But Eisenbarth Hager noted the clear difference between Phoenix and Charlotte.
“If this is going to be a walkable, bikeable, transit friendly community, we need to have shade and we need to have vegetation near us that’s appropriate for this climate and makes it a lovely walk for us. It’s going to be difficult, that vegetation within the neighborhood setting, particularly for low-wealth communities.”
Eisenbarth Hager said taller buildings can provide shade in the urban corridor, but neighborhoods with houses and water expenses may leave sidewalks more exposed. She said St. Luke’s is interested in the measureable health benefits complete streets may provide.
“Some of the metrics include very countable ones: Are we having more people walking?" Eisenbarth Hager said. "More difficult metrics to measure are the community cohesion metrics that will come as a result of having more people on the street. So knowing your neighbor and that in 115-degree weather they’ll check on you to make sure you’re OK.”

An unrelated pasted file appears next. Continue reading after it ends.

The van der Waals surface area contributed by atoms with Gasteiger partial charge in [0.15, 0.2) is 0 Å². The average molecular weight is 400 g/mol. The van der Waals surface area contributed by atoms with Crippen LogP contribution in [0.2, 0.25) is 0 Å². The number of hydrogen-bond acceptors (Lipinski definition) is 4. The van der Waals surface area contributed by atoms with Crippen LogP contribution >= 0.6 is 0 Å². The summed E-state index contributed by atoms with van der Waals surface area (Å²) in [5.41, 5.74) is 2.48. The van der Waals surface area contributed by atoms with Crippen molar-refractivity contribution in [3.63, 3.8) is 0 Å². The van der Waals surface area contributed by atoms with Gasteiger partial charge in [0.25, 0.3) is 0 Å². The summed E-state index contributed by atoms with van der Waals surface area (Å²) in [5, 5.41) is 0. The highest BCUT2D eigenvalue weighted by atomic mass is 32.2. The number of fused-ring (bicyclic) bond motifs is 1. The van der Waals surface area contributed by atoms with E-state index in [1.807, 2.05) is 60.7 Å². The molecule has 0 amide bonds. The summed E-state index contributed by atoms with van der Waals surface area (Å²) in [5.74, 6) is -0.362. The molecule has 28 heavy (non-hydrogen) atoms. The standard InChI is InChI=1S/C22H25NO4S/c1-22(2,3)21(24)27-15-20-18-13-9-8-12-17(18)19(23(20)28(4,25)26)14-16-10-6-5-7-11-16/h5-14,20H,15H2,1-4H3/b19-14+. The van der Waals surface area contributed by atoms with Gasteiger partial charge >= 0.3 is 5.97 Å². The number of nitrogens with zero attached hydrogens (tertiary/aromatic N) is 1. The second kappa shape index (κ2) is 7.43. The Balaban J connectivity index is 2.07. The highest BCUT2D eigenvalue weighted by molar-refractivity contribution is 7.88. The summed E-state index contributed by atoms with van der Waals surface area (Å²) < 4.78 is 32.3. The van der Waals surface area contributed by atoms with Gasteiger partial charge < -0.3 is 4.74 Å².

She’s encouraged by Third Street and other projects, such as the Roosevelt Street complete street design in downtown.
Greg Esser, founder of Roosevelt Row Community Development Corporation, also noted that shade is a critical component to complete streets. While looking at the maturing trees newly planted along Roosevelt, he said the goal and vision to expand their presence.
“To plant more than 300 shade trees in the right of way in this area," Esser said. "We envision a complete treeline pedestrian experience all throughout downtown. We’re doing that essentially one tree at a time to help extend the connectivity. It’s a big win for the whole community."